Ambient music is entirely based around creating a meditative atmosphere so that the listener’s mind can wander freely and enjoy a hypothetical musical landscape. I often get lost in here, but in a good sense, just to explore. One of the great musical architects of the past couple of decades that is able to create such a wonderful auditory experience is Japanese composer Toshifumi Hinata.
After his graduation from the University of Minnesota-Duluth in 1982, Hinata dove straight into professional composition for television shows, films, and documentaries. The most famous of which being Tokyo Love Story and Long Vacation, a series he had composed with his brother, Daisuke Hinata. Hinata became known for his ability to play several instruments such as the violin, viola, cello, bass, piano, and keyboards such as the Prophet-6.
His debut album, Sarah’s Crime (1985), is a masterpiece in its own right and a strong genesis to Hinata’s solo career. The album showcases what Hinata does best, creating an enticing soundscape, with the mixed textures and tones throughout the album and the varying settings the music creates for the listener. The title track, “Sarah’s Crime,” is melancholy and contemplative. It resembles the introduction to a TV show, where the camera pans through various settings that we will visit through the season. “Boardwalk,” as the title implies, is a whimsical day on the shore walking on the hot sand, taking a break from the troubles and heavy matters that plague our series. The final song, “Pentimento,” an Italian word meaning an underlying image in a painting, evokes satisfaction, yet there is also a bittersweet feeling hidden underneath, like the underlying image within the painting. Everything makes sense.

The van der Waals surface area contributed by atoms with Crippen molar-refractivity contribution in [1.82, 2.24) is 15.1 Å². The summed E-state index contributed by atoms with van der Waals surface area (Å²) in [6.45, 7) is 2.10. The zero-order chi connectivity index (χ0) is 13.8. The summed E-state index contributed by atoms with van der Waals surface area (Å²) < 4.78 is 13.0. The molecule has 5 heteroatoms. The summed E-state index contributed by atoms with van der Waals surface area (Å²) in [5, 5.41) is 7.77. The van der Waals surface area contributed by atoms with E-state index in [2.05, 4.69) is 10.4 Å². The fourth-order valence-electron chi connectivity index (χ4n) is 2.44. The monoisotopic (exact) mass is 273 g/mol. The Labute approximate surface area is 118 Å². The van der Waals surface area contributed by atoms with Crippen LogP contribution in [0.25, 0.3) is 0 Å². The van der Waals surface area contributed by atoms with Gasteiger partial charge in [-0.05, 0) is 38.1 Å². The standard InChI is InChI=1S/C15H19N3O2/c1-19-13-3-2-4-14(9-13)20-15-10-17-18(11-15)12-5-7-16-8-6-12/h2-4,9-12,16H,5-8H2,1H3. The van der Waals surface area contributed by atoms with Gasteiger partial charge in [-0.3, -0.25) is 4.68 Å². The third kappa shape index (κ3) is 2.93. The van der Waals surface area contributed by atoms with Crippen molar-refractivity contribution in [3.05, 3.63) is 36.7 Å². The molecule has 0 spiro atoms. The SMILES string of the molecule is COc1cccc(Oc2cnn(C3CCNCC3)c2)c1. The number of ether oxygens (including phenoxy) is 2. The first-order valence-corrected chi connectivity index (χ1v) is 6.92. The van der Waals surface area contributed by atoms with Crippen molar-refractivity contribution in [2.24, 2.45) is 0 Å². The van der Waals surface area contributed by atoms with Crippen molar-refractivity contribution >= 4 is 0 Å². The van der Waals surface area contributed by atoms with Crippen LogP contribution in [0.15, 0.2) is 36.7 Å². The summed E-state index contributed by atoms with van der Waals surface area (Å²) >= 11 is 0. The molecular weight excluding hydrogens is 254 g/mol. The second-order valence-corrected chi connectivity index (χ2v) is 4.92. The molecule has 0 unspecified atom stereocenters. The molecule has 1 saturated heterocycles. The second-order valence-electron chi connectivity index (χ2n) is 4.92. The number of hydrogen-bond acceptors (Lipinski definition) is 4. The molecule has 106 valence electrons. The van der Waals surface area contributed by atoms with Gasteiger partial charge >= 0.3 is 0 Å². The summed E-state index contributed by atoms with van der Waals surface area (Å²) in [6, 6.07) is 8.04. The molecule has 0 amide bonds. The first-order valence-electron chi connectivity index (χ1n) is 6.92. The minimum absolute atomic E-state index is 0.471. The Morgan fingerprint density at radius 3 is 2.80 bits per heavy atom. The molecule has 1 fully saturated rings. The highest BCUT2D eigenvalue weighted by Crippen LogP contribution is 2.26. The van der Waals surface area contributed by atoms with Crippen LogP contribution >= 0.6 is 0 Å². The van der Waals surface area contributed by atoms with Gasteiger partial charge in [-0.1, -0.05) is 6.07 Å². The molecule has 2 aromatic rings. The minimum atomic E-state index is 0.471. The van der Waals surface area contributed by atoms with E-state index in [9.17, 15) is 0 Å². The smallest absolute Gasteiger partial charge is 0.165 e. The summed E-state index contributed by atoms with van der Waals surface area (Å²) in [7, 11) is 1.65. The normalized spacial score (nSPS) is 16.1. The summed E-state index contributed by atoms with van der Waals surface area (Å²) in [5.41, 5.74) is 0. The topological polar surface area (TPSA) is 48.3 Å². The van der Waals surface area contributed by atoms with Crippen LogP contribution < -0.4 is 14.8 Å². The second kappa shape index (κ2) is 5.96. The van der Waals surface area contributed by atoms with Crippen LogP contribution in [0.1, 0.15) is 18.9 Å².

Most of his subsequent albums follow very similar formulas, namely Story (1987), Isis (1988), and Rhapsody in Twilight (1989). All of these albums challenge the subconscious to formulate detailed imagery and tantalizing stories exploring ideas of romance, mystery, peace, and even happiness. When listening to Hinata’s body of work in long successions, you can’t help but begin to enter a deep train of thought. This is happening not so much in a negative sense, but in a way that helps your mind create a story and fit pieces together. Maybe it’s the story of your own life.
Hinata’s popularity has been accompanied by the Internet’s recent interest in Bubble Era Japanese music, like city pop (also known as “new music” in Japan). In contrast, however, to the funk and AOR-driven music of 80’s Tokyo, Hinata created the perfect music to rinse off and chill to. Say goodbye to the Toyota MR2 and give a warm ‘welcome back’ to hot tea, dim room lights, and warm sheets. Toshifumi Hinata’s pieces seem to have transcended beyond being just music, they’re experiences, performances, paintings that we may not be able to touch, but can certainly feel.